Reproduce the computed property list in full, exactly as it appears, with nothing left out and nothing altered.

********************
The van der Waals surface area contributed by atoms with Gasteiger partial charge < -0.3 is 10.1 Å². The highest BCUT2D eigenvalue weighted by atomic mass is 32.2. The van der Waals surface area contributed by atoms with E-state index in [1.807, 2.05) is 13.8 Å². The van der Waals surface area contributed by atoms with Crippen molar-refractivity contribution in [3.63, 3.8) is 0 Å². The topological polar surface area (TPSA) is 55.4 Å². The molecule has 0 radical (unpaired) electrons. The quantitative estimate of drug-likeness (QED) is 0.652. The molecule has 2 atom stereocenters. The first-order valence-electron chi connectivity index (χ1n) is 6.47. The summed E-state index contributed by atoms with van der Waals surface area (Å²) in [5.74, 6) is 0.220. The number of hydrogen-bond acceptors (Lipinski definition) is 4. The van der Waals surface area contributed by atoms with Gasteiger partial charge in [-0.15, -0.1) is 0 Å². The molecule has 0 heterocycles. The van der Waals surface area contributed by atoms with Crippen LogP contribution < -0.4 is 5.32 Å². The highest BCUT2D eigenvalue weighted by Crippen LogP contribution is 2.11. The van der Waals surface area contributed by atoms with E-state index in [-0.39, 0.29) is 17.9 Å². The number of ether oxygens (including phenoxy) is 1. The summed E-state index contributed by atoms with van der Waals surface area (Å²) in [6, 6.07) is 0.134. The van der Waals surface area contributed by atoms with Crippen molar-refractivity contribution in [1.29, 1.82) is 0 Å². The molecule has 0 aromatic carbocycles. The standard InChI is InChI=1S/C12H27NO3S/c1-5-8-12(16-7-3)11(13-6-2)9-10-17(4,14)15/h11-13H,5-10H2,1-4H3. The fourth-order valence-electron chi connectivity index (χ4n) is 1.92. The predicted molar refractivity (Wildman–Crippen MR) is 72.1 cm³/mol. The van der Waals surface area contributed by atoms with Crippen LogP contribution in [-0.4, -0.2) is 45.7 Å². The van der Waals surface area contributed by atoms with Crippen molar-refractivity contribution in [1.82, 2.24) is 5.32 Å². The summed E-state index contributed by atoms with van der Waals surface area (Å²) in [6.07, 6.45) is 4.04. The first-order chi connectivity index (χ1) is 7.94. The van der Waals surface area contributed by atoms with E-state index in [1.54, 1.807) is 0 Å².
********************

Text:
The van der Waals surface area contributed by atoms with Gasteiger partial charge < -0.3 is 10.1 Å². The highest BCUT2D eigenvalue weighted by atomic mass is 32.2. The van der Waals surface area contributed by atoms with E-state index in [1.807, 2.05) is 13.8 Å². The van der Waals surface area contributed by atoms with Crippen molar-refractivity contribution in [3.63, 3.8) is 0 Å². The topological polar surface area (TPSA) is 55.4 Å². The molecule has 0 radical (unpaired) electrons. The quantitative estimate of drug-likeness (QED) is 0.652. The molecule has 2 atom stereocenters. The first-order valence-electron chi connectivity index (χ1n) is 6.47. The summed E-state index contributed by atoms with van der Waals surface area (Å²) in [5.74, 6) is 0.220. The number of hydrogen-bond acceptors (Lipinski definition) is 4. The van der Waals surface area contributed by atoms with Gasteiger partial charge in [-0.15, -0.1) is 0 Å². The molecule has 0 heterocycles. The van der Waals surface area contributed by atoms with Crippen LogP contribution < -0.4 is 5.32 Å². The highest BCUT2D eigenvalue weighted by Crippen LogP contribution is 2.11. The van der Waals surface area contributed by atoms with E-state index in [-0.39, 0.29) is 17.9 Å². The number of ether oxygens (including phenoxy) is 1. The summed E-state index contributed by atoms with van der Waals surface area (Å²) in [6, 6.07) is 0.134. The van der Waals surface area contributed by atoms with Crippen molar-refractivity contribution in [1.29, 1.82) is 0 Å². The molecule has 0 aromatic carbocycles. The standard InChI is InChI=1S/C12H27NO3S/c1-5-8-12(16-7-3)11(13-6-2)9-10-17(4,14)15/h11-13H,5-10H2,1-4H3. The fourth-order valence-electron chi connectivity index (χ4n) is 1.92. The predicted molar refractivity (Wildman–Crippen MR) is 72.1 cm³/mol. The van der Waals surface area contributed by atoms with Crippen LogP contribution in [-0.4, -0.2) is 45.7 Å². The van der Waals surface area contributed by atoms with Crippen molar-refractivity contribution in [1.82, 2.24) is 5.32 Å². The summed E-state index contributed by atoms with van der Waals surface area (Å²) in [6.07, 6.45) is 4.04. The first-order chi connectivity index (χ1) is 7.94. The van der Waals surface area contributed by atoms with E-state index in [1.54, 1.807) is 0 Å².